Alice is still dead (2021) Film Review

True crime documentaries are seldom made by people close to victims. Aside from what could be considered obvious (filmmaking isn’t point and shoot), the emotional burden sometimes must be too heavy. One of the finest examples is the Dear Zachary doc. A blunt statement powerfully edited to make us ride a roller coaster that left us heartbroken. It was made by people close to the victim. But I don’t believe that had any relation.

With Alice is Still Dead there is a direct connection that feels like a motive relevant enough to give it a watch and go through an emotional journey that sparks a necessary discussion. But it regards an event that’s hard to accept. As an attorney says in the film: Justice is wanted, but there shouldn’t even be a need for it. It’s what we all wish for. Going back in time and preventing the most horrific events from happening. It’s what Alice’s brother transmits with his film.

Alice is Still Dead is made by Edwin P. Stevens. He tells the story of who his sister Alice was. He includes testimonies by his family, Alice’s friends, and people involved with the case. She was shot alongside her boyfriend in a mysterious act that the documentary doesn’t aim to explain. It’s not what you’d expect from a true crime documentary.

In Alice is Still Dead, grief strikes a family and leaves them marked for life. Edwin decides to dedicate his reaction to making a film about who his sister was. We navigate through a period that seems “dark”, but it’s portrayed as a regular turn from what was expected. It doesn’t overshadow the case with suppositions about Alice. She was a 24-year old woman who was murdered by violent people. Is there anything else to say about her? Yes, and it’s told beautifully by those who were close to her. 

The film is told from the perspective of a man whose scars can’t be completely healed until justice comes. In a third act defined by a trial, Alice is Still Dead allows us to come full circle with the events. It’s a grounded decision by Stevens who takes his opportunity to shed light on a judicial system that moves conveniently towards those who are smarter. Justice should be blind, but sometimes it’s deviated in favor of those who don’t deserve it.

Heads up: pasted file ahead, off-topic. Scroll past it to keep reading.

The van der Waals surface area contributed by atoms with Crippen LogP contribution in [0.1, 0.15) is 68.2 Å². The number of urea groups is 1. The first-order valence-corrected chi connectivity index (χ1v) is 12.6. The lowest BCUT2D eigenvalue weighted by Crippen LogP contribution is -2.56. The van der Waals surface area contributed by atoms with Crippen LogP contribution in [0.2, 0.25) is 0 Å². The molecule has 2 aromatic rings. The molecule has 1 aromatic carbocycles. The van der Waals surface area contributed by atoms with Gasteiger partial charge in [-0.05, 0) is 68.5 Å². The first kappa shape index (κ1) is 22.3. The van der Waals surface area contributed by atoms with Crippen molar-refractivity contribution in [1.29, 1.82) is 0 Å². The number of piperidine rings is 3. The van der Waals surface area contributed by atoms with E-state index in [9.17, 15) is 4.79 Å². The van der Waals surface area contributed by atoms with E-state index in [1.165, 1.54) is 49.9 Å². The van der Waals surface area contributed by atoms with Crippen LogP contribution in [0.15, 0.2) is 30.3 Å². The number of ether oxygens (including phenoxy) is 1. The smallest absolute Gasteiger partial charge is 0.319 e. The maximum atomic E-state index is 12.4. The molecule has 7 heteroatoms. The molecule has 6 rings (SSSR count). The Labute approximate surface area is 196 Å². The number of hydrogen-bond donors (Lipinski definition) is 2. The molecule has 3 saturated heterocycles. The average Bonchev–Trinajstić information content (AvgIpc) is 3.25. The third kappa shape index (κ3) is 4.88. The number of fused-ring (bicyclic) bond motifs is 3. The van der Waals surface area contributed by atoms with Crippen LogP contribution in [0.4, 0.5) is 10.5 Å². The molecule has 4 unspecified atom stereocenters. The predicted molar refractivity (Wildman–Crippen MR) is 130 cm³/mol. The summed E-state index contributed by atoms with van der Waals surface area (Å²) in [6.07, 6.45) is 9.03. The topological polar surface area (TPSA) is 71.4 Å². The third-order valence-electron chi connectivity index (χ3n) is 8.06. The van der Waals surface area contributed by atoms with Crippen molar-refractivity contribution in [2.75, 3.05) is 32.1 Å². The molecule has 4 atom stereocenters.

Most of the film’s running time prepares us for something that arrives. It’s a little bit late but  this doesn’t hurt our perception of the film. Some viewers will feel like it’s too edited in favor of adding more testimonies of those who knew Alice. 

Nevertheless, it isn’t a film to play the objectivity card. This is a work of art that’s made by a man who needs to cope with a horrible tragedy. Integrally Alice is Still Dead is a beautiful tribute to a woman who didn’t have to die. In the endless discussion of gun violence, criminal acts tend to be forgotten because we’ve somehow accepted that it’s more “normal” for criminals to handle guns. As for me, I think documentaries like these add more balance to the conversation. Sure, guns work for self-defense, but this isn’t the subject of the film. It’s crime and the real victims. The victims that are spoken about in a justice system that allows criminals to have a defense team claiming for their innocence. Alice’s killer (or killers) have been convicted, but this isn’t going to bring Alice back. Justice sometimes is translated towards peace of mind, a delicate feeling you will get in Alice is Still Dead when credits roll.

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Federico Furzan

Founder of Screentology. Member of the OFCS. RT Certified Critic

Dog dad.

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